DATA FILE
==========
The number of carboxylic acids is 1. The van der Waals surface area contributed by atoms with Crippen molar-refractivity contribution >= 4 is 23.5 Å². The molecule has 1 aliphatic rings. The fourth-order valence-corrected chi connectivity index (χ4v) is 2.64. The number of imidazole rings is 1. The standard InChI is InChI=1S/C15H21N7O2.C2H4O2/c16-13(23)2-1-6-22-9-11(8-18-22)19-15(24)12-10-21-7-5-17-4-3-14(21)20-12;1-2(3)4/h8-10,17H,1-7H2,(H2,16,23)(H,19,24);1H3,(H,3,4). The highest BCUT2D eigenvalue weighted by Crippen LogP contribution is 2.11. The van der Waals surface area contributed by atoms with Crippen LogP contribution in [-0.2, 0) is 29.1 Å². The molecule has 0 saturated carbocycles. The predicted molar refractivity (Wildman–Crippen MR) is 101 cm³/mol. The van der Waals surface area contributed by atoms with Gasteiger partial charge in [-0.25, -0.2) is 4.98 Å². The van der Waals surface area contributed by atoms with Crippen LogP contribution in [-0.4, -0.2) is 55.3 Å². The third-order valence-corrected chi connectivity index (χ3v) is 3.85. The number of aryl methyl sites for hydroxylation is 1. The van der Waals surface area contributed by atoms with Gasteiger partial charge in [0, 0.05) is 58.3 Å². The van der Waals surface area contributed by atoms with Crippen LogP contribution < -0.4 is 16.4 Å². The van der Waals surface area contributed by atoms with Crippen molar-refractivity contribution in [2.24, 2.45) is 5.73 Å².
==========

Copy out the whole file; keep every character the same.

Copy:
The number of carboxylic acids is 1. The van der Waals surface area contributed by atoms with Crippen molar-refractivity contribution >= 4 is 23.5 Å². The molecule has 1 aliphatic rings. The fourth-order valence-corrected chi connectivity index (χ4v) is 2.64. The number of imidazole rings is 1. The standard InChI is InChI=1S/C15H21N7O2.C2H4O2/c16-13(23)2-1-6-22-9-11(8-18-22)19-15(24)12-10-21-7-5-17-4-3-14(21)20-12;1-2(3)4/h8-10,17H,1-7H2,(H2,16,23)(H,19,24);1H3,(H,3,4). The highest BCUT2D eigenvalue weighted by Crippen LogP contribution is 2.11. The van der Waals surface area contributed by atoms with Crippen LogP contribution in [-0.2, 0) is 29.1 Å². The molecule has 0 saturated carbocycles. The predicted molar refractivity (Wildman–Crippen MR) is 101 cm³/mol. The van der Waals surface area contributed by atoms with Gasteiger partial charge in [-0.25, -0.2) is 4.98 Å². The van der Waals surface area contributed by atoms with Crippen LogP contribution in [-0.4, -0.2) is 55.3 Å². The third-order valence-corrected chi connectivity index (χ3v) is 3.85. The number of aryl methyl sites for hydroxylation is 1. The van der Waals surface area contributed by atoms with Gasteiger partial charge in [0, 0.05) is 58.3 Å². The van der Waals surface area contributed by atoms with Crippen LogP contribution < -0.4 is 16.4 Å². The van der Waals surface area contributed by atoms with Crippen molar-refractivity contribution in [2.24, 2.45) is 5.73 Å².